While Oceanwide is new to Los Angeles, some Downtown stakeholders have praised the company for its flexibility and willingness to alter plans. One of the most important changes was the street-level activation of all sides of the development, said Simon Ha, an architect and chairman of the Downtown Los Angeles Neighborhood Council’s Planning and Land Use Committee.
In previous plans, a massive loading dock was to be built along the Flower Street side of the project. RTKL and Oceanwide retooled the design to bury the loading area underground and add retail uses, as well as the residential lobby entrance, along the corridor.
“There’s going to be development pressure along the Flower corridor once Figueroa gets built out, so we care that there’s an attractive transition from L.A. Live into the neighborhood to the east,” Ha said.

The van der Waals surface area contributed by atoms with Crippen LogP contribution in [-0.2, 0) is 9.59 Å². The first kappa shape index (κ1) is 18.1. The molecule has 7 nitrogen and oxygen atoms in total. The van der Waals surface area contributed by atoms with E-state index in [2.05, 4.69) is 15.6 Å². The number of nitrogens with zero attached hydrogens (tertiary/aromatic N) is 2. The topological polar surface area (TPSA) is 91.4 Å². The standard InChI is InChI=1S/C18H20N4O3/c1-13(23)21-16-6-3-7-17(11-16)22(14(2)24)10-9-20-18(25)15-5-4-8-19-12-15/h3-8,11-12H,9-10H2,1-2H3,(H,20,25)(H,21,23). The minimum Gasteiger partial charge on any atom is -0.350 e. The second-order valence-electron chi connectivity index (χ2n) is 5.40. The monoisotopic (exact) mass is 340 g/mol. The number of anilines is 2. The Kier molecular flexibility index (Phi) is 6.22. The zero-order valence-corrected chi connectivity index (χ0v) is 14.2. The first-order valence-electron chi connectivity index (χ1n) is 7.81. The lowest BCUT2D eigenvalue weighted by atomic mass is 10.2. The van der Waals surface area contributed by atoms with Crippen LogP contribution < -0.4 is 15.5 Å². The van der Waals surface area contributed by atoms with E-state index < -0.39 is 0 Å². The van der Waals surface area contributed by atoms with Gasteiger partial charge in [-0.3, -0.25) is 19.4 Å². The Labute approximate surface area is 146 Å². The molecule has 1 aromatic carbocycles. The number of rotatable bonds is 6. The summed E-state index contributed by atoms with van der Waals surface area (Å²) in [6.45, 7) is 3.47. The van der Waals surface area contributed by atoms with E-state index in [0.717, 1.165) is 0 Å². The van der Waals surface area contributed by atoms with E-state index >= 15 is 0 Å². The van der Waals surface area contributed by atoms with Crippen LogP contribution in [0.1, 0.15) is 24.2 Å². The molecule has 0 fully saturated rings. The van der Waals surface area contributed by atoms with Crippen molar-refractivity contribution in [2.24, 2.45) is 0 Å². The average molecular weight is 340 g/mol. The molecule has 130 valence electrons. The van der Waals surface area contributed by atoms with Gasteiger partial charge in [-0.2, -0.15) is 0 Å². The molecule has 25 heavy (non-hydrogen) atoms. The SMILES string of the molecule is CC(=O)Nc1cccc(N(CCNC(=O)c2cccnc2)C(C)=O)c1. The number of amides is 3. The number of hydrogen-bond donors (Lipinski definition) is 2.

Jessica Lall, executive director of the South Park Business Improvement District, also is pleased with the change. She said Oceanwide representatives impressed her with their commitment to meeting with local stakeholders.
Lall hopes to see more transit opportunities around Fig Central, but one lingering issue is the Metropolitan Transportation Authority’s Pico/Flower Street station, which could see an increase in traffic once the project is completed. The narrow station would have seen $10 million in improvements from AEG as part of a deal for its Farmers Field football stadium, but that plan was scuttled last week.
“I hope personally that the activity draws attention to the need for the city and Metro to figure out how to develop and expand that stop,” Lall said. “It’s not equipped to serve these types of projects. It’s not large enough.”
Those concerns will arise again in the future. For now, the biggest issue in the area is how quickly construction cranes and growling diggers can bring Fig Central to life.
Correction: A previous version of this article said that the second phase of Greenland's Metropolis development had not broken ground. Phase two broke ground in December.
© Los Angeles Downtown News 2015